Positive interactions are incredibly powerful and can change the world… right?
But what if there was more to the story?
What if – in our desire to create positive learning environments – we’d misunderstood something?
Something that might be quietly undermining our classroom success?
In fact – what if we’ve got this completely the wrong way around... and positive interactions aren't that powerful after all?
Let me introduce you to the remarkable power of negative feedback.
So... What do we mean by negative feedback?
Negative feedback happens when a teacher addresses a class (or an individual student) who are behaving inappropriately or being disruptive.
Most often, we'll do this through some sort of reprimand or negative statement. Sometimes we'll try a reframing approach, where we tell the student what they should be doing.
When we do this, our feedback is carried to the student across 3 separate channels:
- The words we use. For instance, “Gavin, I can see you shouting out again.”
- Our tone of voice, which carries the true meaning of our words. For instance, “Well done” said in a positive tone will have a different impact from when we use a sarcastic, disinterested or impatient one.
- Non-verbal communication: these are the signals, gestures (or micro-gestures) that accompany our words. Actions like frowning, rolling our eyes, pointing, shaking our heads, shushing, sighing, putting fingers on our lips or tapping our fingers on a watch.
These different channels all work together to reinforce whether we are giving positive or negative feedback to a student.
The golden ratio for positive:negative interactions
There are famous studies (most notably by Losada and Gottman) that tell us how many positive:negative interactions we should aim for in our class.
3 positives to 1 negative is often quoted as the tipping point for positive relationships, 5:1 is said to be where relationships flourish.
So – that means positive interaction is more powerful than negative... right?
Let’s think about what that 3:1 ratio really means.
It’s saying that one negative interaction is so powerful, it takes three positive interactions just to balance it out (so you have a neutral relationship with a student).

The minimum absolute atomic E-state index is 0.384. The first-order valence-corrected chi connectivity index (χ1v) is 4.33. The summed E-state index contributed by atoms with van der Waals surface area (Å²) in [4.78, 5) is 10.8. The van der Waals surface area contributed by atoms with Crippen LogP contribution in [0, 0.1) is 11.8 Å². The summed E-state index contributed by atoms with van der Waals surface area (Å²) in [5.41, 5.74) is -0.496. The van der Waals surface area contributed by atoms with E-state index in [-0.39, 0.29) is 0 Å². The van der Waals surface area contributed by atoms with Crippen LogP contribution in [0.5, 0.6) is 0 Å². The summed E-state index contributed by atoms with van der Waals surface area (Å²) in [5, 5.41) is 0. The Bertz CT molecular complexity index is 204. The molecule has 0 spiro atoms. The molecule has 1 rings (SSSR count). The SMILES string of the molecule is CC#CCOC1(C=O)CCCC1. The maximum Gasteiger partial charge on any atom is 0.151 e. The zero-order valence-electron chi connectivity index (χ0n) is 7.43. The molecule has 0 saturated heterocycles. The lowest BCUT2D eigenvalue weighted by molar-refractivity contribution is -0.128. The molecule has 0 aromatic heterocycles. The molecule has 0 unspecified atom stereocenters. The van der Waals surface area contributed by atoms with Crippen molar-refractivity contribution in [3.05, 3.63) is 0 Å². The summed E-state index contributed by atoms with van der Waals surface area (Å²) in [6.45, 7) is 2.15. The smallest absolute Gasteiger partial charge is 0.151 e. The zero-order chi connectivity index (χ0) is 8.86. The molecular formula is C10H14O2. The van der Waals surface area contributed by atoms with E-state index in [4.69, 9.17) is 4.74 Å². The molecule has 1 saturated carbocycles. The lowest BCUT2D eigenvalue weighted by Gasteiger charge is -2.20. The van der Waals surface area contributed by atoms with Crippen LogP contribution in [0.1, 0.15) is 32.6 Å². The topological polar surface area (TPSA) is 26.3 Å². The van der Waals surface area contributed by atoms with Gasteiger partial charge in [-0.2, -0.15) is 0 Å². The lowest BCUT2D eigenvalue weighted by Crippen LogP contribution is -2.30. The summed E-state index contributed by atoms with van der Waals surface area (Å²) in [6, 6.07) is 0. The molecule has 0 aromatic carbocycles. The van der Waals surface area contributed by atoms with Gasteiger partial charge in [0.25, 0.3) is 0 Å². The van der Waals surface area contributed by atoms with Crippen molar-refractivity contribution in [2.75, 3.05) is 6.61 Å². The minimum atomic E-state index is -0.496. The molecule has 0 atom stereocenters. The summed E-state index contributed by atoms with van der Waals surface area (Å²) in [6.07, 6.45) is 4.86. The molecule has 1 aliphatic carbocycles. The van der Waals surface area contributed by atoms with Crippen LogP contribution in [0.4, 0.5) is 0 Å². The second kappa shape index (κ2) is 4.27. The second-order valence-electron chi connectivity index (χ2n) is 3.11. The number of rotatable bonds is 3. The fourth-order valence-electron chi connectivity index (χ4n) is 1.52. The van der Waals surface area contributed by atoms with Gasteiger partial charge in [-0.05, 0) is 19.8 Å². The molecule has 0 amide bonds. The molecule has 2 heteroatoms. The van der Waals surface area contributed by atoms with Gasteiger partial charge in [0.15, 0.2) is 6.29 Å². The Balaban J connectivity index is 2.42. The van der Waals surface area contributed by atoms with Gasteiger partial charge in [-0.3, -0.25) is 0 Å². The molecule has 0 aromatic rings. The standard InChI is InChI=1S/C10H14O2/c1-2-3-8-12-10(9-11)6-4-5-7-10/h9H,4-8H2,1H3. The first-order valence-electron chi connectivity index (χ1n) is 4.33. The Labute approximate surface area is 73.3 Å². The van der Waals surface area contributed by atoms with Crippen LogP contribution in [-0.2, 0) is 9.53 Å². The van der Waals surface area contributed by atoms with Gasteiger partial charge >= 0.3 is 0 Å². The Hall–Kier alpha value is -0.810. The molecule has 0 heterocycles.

To have a good relationship, that negative is so powerful it takes 5 affirming comments or interactions to reverse the damage and move us back into positivity.
And there’s something else lying inside those ratios as well. They’re not saying we should eliminate negative feedback (which would be 3:0 or 5:0), they’re saying we need to get the right balance between the two. Because negative feedback can also be important for our development.
It’s what they hear – not what you say
Here’s an important point to remember: whether the interaction is positive or negative is in the eye of the receiver.
You may have experienced this if you’ve ever tried to give someone a compliment and they’ve taken it the wrong way. Or – at least – they didn’t hear your words the way you intended.
So let’s imagine Gavin is shouting out in class and – trying to be positive - we say, “Gavin, the rule is you put up your hand to speak.”
Although our statement is worded positively, giving him a replacement behaviour, it’s likely Gavin will view this as a negative interaction.
We’re implicitly criticising his behaviour – however we've worded it.
A simple solution
As adults in the classroom, we need to be very intentional about the amount of positive and negative feedback we use.
Remember: a negative interaction isn’t just about the words we speak. Every shush and frown is a negative interaction too.
But here’s a simple way of redressing that balance.
Whole class behaviour
Every time you catch yourself giving negative feedback about whole class behaviour, make it a habit to praise a pupil doing the right thing. Or even better – make 2 other students feel good about themselves with specific, positive praise.
That will tip your whole class positive:negative balance in the right direction.
(For an example of how to do this, check out our article How To Supercharge Tactical Ignoring With Proximity Praise.)
If you have to give negative feedback to an individual, remember you'll need to take 3 affirming actions to undo the damage. Make it your aim to do this before the end of the teaching session.
The good news is that those interactions could be as quick and easy a smile, a thumbs up or some brief praise about their work.
But make sure those interactions are proportional and authentic - kids can smell fake praise from a mile away.
So am I saying that negative interactions are so powerful we should give up on positivity altogether?
Quite the opposite. I’m saying we need to be even more positive than we originally thought.
Positive interactions build relationships – but they only do so very slowly. A bit like a builder, constructing a wall, laying down one brick at a time. It’s slow work but you get there in the end.
Negative interactions destroy relationships at speed. A bit like a car crashing through the wall. It takes no time at all to ruin what you've painstakingly built in the past.
That means the key takeaways from this article are:
- Negative interactions are much more powerful than we give them credit for
- Our aim isn't to eliminate negative feedback. It's to get our positive and negative interactions in the right proportion
- That means being intentional about what strategies we use to maintain the right balance…
- …and make them a habitual, automatic part of our practice